Linux is well known for being a rock-stable OS. X, the client-server based frontend usually used to provide GUI functionallity, however, is known for occasionally going south. In the interest of better understanding of how to deal with this frustrating occurance, I present this brief tutorial.
Often times the unlucky X user will find himself faced with an X window that wont go away. It may refuse to refresh or even close. There are generally 2 ways of attempting to deal with this. If one is able to use a shell, one can run a command, such as:
$ps -ax | grep process name
$kill -9 offending pid
An easier way to deal with this is a very handy program called xkill. this can be run from the shell, run from a menu, or in a pinch summoned with Ctrl-Alt-Esc. Just put the pointer over the offending window and click.
Sometimes, problems with X can be much more serious. These are the times when the whole GUI locks up, or becomes so unresponsive that usual methods of logging off, or even rebooting, are unavailable. This doesn't always mean a forced unclean reboot. The protocol for dealing with this is often disabled in some linux distributions(and does require kernel support). To enable it, use your favorite editor(as root, of course) and open /etc/sysctl.conf and insert a line reading:
kernel.sysrq = 1
After doing that, you should be prepared for amost all X-based porkage :)
Now next time X goes to sit under a tree, try this sequence of keystrokes:
alt-sysrq-r (should unlock your keyboard. In some cases you may be able to stop here.)
at-sysrq-k (kills all current processes on your virtual terminal.)
alt-sysrq-s (syncs your hard drive.)
alt-sysrq-u (unmounts your filesystems.)
alt-sysrq-b (should give you a reboot!)
If all goes well, you should be able to reboot and recover with your filesystems clean.
None of this is new knowledge to many, but I felt it was good to put it here for all y'all linux newbies...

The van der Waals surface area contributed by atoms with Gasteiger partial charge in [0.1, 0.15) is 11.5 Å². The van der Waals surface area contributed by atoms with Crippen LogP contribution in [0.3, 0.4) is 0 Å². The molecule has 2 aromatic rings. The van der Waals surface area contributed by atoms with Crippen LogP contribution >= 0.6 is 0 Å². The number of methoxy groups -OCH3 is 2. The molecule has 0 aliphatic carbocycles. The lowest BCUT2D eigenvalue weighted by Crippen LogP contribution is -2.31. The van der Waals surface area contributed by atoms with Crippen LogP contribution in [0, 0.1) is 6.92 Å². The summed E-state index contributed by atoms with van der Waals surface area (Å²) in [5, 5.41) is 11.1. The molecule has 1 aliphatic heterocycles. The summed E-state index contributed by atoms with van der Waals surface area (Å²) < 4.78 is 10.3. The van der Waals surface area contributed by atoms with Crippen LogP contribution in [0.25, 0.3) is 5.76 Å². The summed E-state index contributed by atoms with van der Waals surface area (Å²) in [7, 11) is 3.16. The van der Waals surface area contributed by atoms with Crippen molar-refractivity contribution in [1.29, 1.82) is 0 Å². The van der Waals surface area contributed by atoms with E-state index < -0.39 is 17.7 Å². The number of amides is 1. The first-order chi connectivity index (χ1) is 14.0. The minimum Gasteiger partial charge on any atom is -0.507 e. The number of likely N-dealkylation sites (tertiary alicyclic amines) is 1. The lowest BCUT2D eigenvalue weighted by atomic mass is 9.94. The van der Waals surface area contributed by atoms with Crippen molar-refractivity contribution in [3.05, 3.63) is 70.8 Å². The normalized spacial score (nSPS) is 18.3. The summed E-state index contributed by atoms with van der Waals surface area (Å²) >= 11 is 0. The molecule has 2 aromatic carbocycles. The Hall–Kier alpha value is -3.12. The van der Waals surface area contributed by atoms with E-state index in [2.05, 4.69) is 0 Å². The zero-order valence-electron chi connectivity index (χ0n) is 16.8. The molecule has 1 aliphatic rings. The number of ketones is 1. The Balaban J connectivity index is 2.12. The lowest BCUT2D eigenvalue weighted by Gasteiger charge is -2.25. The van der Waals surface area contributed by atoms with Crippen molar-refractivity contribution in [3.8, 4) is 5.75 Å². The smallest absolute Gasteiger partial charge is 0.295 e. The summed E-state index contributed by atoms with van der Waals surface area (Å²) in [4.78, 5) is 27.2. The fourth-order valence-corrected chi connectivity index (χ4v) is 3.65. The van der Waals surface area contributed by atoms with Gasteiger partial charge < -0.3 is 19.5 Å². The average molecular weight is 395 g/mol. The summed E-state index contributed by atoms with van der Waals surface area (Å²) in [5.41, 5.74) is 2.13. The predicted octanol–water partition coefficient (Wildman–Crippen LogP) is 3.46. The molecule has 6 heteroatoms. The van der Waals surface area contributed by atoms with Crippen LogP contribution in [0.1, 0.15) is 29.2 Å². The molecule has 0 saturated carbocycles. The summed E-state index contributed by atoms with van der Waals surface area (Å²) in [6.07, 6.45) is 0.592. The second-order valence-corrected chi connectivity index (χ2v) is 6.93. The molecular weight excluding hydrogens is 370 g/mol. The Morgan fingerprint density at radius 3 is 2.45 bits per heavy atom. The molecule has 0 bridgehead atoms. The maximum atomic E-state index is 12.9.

September 12th, 2002, 02:10 AM
Thanks for the nice little bit of info. I will definitely try this out at home on my box when (god forbid) it ever crashes :)
September 12th, 2002, 02:17 AM
Thanx for the tip.
September 12th, 2002, 02:19 AM
Good post. I'm sure most people have run up against a misbehaved X app from time to time.
I would just add that <Ctrl><Alt><Backspace> will kill the X server and drop you back to the command line (or restart the server and take you to the xdm login if you're in runlevel 5). Not very elegant, but it works.
I didn't know the one about /etc/sysctl.conf. Nice job.
September 12th, 2002, 02:21 AM
Indeed Problem... I'd say I use ctrl-alt-backspace a lot more often then the sysrq stuff.
September 12th, 2002, 02:29 AM
I find that apps run under KDE crash quite a bit, if not X entirely. I definitely appreciate this information!
September 12th, 2002, 02:30 AM
I have had this happen to me before (not often though), and now i atleast know how to fix it. Thank you for that little tidbit.
September 12th, 2002, 03:04 AM
My linux machine was suffering intermittent "freezes" sometimes up to two a day and sometimes after 9-10 days of operation.
I tried all of the solutions above but to no avail. Could not telnet (ssh) into the machine or use it directly - it was locked fast - a complete power shutdown was the only solution.
In the end it was hardware failure - the old Quantum 6.4gb HDD was dying - this has been replaced with a 20gb Seagate and the machine has been running for 40 days now without a glitch since, including much quieter operation.
Just something to keep in mind also, while the OS was rock solid, my hardware wasn't !!
Good post Dr Foobar
September 12th, 2002, 10:35 AM
Phat_Penguin, I was having that same trouble. A complete freeze. It turned out to be the old hard drive also, or so I thought. I am glad to know that I am not the only one. :)